With smartphones getting more powerful processors and integrated graphics, mobile gaming is well established at this point. However, while the touchscreen on most smartphones is great for doing phone stuff, it’s not always the best interface for gaming (and blocking the screen with your hands can make playing some games particularly difficult). If you find yourself spending a lot of time gaming on your device, a dedicated gaming controller can make a big difference, leaving you with something similar in form factor to the Nintendo Switch.
Sure, you are could Also pack a dedicated portable gaming rig like the Lenovo Legion Go, Valve Steam Deck, or Nintendo Switch — but that’s just another piece of gear you’ll need to remember to charge and pack in your gear bag every day. Mobile gaming offers convenience and removes the need for a separate, standalone device, and with mobile chips getting faster every year — especially on the iOS side, where this year’s iPhone 15 brings you ray tracing — you get rich graphics in a pocket-friendly form factor. .
Backbone One Portable Gaming Console, Playstation Edition (USB-C Gen 2)
One workhorse USB-C 2nd generation
The Backbone One portable gaming controller is a powerful accessory. The buttons are clear and satisfying to press, and provide controller-like responses. While playing a game (in my case, Chrono trigger For iOS), the D-pad allows for easy maneuverability and doesn’t mash together inputs like some cheap controllers do. The removable piece also allows the Backbone One to be mounted to the phone with or without a case, which is a nice addition. (We tried the USB-C version of the controller for this guide, though it also supports Lightning devices.)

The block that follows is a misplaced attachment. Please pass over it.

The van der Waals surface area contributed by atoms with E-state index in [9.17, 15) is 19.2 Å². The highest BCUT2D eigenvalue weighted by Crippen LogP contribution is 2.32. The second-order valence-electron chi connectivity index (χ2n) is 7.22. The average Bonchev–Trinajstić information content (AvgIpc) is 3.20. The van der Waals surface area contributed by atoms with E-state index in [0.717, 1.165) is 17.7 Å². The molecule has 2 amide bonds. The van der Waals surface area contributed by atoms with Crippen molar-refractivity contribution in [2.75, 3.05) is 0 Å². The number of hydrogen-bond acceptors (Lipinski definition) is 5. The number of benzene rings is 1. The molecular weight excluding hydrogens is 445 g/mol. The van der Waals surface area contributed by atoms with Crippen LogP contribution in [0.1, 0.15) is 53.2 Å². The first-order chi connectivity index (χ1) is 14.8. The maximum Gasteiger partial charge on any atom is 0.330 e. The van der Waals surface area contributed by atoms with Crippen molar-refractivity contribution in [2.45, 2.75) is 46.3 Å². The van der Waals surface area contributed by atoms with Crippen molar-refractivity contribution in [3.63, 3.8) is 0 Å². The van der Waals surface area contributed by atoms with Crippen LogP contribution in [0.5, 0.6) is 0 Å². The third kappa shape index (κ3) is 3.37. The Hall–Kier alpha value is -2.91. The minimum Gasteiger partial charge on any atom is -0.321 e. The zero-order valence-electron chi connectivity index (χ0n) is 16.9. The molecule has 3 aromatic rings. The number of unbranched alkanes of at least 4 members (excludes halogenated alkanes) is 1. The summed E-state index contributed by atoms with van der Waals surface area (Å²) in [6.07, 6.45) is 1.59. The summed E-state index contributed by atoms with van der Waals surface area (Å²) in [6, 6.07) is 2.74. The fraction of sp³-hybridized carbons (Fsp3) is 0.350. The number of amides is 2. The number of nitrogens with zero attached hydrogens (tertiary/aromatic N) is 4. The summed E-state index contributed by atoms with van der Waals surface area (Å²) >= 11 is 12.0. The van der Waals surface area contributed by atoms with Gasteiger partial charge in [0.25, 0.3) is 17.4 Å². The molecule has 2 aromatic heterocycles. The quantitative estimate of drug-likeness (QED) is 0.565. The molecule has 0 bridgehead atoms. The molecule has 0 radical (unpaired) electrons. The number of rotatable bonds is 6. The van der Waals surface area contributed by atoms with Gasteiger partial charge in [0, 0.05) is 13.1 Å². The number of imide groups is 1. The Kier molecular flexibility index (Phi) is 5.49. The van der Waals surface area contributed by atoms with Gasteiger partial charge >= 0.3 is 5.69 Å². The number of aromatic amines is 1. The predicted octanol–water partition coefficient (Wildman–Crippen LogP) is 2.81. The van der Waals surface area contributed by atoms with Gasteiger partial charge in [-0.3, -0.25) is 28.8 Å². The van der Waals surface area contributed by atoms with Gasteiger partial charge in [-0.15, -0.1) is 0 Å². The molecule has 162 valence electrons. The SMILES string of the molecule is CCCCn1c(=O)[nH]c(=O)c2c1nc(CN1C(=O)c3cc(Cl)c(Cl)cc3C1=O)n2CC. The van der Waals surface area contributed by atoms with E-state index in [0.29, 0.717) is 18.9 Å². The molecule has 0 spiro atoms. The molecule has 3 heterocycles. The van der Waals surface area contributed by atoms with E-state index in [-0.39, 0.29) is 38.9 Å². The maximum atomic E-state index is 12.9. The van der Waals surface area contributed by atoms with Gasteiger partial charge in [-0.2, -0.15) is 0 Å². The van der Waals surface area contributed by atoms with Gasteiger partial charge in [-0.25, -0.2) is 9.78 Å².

The companion app lets you record gameplay and communicate with other Backbone users, but fortunately the app isn’t required to use the product. The app also lets you connect to your favorite gaming platform (Xbox, PlayStation, PC, Steamlink) so you can take your console gaming experience with you when you’re on the go.
With its responsiveness, great design, and solid build quality, you’ll be hard pressed to find a better portable gaming console accessory.
- The buttons are very smooth and feel like a real controller
- The response is impressive
- Easy setup lets you start using the console right away
- Great for bringing the console experience on the go
- Very convenient to carry
- Audio can be delayed over Bluetooth, but this can be mitigated using the headphone jack on the controller
- The fit with the phone in the controller isn’t as secure as with the Razer Kishi but it’s secure enough that your phone won’t come out
Razer Kishi V2 Handheld Gaming Controller for iPhone (Lightning)
Razer is known for manufacturing competent accessories, and the Razer Kishi V2 portable gaming controller for iPhone (Lightning) is no exception. The gaming console is powered through the built-in Lightning connector, so you can start playing as soon as you connect your phone. It also has removable dividers to accommodate phones with or without a case.